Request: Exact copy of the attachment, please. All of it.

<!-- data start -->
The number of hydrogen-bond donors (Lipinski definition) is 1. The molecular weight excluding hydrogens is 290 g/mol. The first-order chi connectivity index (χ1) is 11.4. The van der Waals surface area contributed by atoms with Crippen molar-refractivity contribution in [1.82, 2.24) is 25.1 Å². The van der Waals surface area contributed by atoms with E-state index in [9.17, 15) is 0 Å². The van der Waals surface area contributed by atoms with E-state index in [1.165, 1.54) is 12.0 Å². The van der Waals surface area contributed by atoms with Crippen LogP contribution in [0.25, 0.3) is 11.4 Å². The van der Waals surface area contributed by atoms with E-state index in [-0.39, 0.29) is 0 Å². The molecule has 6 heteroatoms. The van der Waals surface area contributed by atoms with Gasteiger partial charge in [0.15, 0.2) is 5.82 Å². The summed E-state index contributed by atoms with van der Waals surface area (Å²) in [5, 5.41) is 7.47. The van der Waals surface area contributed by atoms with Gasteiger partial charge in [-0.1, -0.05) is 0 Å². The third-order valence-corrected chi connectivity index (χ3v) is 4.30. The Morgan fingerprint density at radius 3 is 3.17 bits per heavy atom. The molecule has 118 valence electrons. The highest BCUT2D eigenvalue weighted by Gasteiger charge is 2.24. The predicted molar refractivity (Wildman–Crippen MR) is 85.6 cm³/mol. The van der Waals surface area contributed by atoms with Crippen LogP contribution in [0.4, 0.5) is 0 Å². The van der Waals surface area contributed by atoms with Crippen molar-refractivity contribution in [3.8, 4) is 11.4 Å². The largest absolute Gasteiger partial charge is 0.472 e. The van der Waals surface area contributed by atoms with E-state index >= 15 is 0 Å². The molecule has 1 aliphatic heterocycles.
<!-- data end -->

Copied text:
The number of hydrogen-bond donors (Lipinski definition) is 1. The molecular weight excluding hydrogens is 290 g/mol. The first-order chi connectivity index (χ1) is 11.4. The van der Waals surface area contributed by atoms with Crippen molar-refractivity contribution in [1.82, 2.24) is 25.1 Å². The van der Waals surface area contributed by atoms with E-state index in [9.17, 15) is 0 Å². The van der Waals surface area contributed by atoms with E-state index in [1.165, 1.54) is 12.0 Å². The van der Waals surface area contributed by atoms with Crippen LogP contribution in [0.25, 0.3) is 11.4 Å². The van der Waals surface area contributed by atoms with E-state index in [-0.39, 0.29) is 0 Å². The molecule has 6 heteroatoms. The van der Waals surface area contributed by atoms with Gasteiger partial charge in [0.15, 0.2) is 5.82 Å². The summed E-state index contributed by atoms with van der Waals surface area (Å²) in [5, 5.41) is 7.47. The van der Waals surface area contributed by atoms with Gasteiger partial charge in [-0.1, -0.05) is 0 Å². The third-order valence-corrected chi connectivity index (χ3v) is 4.30. The Morgan fingerprint density at radius 3 is 3.17 bits per heavy atom. The molecule has 118 valence electrons. The highest BCUT2D eigenvalue weighted by Gasteiger charge is 2.24. The predicted molar refractivity (Wildman–Crippen MR) is 85.6 cm³/mol. The van der Waals surface area contributed by atoms with Crippen LogP contribution in [0.4, 0.5) is 0 Å². The van der Waals surface area contributed by atoms with Crippen molar-refractivity contribution in [3.8, 4) is 11.4 Å². The largest absolute Gasteiger partial charge is 0.472 e. The van der Waals surface area contributed by atoms with E-state index >= 15 is 0 Å². The molecule has 1 aliphatic heterocycles.